Fair punishment I think. I believe it was more stupidity than malicious intent, so it''s enough to set an example, but not enough that it will stay on his record forever.[/quote]We all can''t have it both ways.  Say he was given something that followed him around forever.  Then people would moan if he lived on the Dole while complaining nobody will employ him.Anyway, did he need punishing again?  IMO he''s had his mug plastered all over the net.  Been branded a dirty racist.  Banned for life at Carrow Road  so I should imagine he''s been cringing with his own embarrassment for weeks now.  Filthy drug dealers and burglars get away with less[/quote]Very well said Spangles.The Magistrates hand out silly fines to line their pockets and do give people who are not criminals records (even if they are only cautions) that follow them around for ever.  Employers can be so picky these days!Like you say it is the real criminals that get away with things in society due to the courts, police and general public being scared of them.The guy although daft had been punished more than enough in my opinion too.

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I can see the arguments from both sides. The punishment can be seen as pretty harsh. His comments were totally unacceptable but he has been publicly identified and shamed as being a racist. That is likely to make his life around Norwich and Norfolk very hard from now on. Criminalising him is therefore unneccessary has he has already been deservedly humiliated. The police could have therefore spent resources on other issues concerning those who present a more genuine threat to the community at large. However on the other hand by virtue of police taking the incident very seriously, it has sent out a very strong message that such behaviour is completely unacceptable in society.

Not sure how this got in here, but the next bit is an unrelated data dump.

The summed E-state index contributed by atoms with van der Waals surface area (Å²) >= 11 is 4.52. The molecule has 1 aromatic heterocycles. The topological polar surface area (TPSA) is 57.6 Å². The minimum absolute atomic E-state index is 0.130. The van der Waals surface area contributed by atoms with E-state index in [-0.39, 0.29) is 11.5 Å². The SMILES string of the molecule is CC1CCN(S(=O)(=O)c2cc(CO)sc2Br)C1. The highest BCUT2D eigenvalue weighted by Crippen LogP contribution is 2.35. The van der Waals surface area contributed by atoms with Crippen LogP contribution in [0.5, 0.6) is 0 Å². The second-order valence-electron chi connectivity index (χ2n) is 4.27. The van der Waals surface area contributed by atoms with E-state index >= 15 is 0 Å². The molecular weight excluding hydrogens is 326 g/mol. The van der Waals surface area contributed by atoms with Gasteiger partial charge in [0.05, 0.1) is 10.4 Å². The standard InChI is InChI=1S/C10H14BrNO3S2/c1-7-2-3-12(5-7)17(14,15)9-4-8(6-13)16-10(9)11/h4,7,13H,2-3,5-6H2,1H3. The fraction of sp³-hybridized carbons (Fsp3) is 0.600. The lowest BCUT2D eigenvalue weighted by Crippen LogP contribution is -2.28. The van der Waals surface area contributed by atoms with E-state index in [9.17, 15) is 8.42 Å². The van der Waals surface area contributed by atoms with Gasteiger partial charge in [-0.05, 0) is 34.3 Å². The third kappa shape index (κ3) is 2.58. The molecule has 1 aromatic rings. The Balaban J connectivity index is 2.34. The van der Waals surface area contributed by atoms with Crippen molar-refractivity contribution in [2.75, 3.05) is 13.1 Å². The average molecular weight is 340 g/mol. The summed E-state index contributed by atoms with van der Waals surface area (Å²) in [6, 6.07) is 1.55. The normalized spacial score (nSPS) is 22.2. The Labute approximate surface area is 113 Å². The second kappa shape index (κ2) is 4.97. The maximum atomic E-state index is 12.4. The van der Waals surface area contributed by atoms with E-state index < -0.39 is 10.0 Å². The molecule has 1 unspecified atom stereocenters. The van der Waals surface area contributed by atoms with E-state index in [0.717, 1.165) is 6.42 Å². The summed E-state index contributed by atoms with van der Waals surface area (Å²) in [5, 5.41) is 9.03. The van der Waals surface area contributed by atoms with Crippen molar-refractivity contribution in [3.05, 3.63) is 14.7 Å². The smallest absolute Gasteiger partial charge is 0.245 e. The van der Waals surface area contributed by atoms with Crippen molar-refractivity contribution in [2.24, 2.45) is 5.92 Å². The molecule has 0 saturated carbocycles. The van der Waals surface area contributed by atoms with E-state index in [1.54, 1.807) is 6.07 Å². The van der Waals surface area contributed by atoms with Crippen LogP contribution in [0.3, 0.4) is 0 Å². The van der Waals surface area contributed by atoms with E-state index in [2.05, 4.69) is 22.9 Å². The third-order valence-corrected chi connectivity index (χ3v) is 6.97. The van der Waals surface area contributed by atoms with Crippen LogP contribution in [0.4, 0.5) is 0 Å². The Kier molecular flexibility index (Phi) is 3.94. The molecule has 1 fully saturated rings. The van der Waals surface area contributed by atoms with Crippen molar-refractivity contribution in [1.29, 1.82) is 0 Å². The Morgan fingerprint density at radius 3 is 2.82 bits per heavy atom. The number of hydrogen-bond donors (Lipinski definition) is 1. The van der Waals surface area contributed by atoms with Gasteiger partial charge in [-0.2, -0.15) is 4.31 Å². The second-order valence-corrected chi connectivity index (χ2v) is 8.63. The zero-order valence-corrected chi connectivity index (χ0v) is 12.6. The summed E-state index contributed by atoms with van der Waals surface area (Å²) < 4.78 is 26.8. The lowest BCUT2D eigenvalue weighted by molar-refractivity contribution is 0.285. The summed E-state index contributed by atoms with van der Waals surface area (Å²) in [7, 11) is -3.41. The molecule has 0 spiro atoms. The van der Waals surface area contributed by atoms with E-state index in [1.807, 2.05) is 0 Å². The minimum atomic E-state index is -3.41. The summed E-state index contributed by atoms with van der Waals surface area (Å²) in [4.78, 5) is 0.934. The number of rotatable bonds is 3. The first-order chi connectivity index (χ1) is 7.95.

Wherever you stand on the incident though it just shows the need for people to be much more responsible with social networking sites and discussion forums. Every word you write is potentially accessible to anyone in the world. As a result these websites are capable of generating a massive news story or sensation in no time at all. Mark Bright may have contributed to this by contributing in an incredibly unprofessional manner by attacking Norwich City football club as a whole. But that is neither here nor there. People must understand the potential wider issues as one comment like that lad made can inadvertently create negative publicity for both the club and the area as a whole.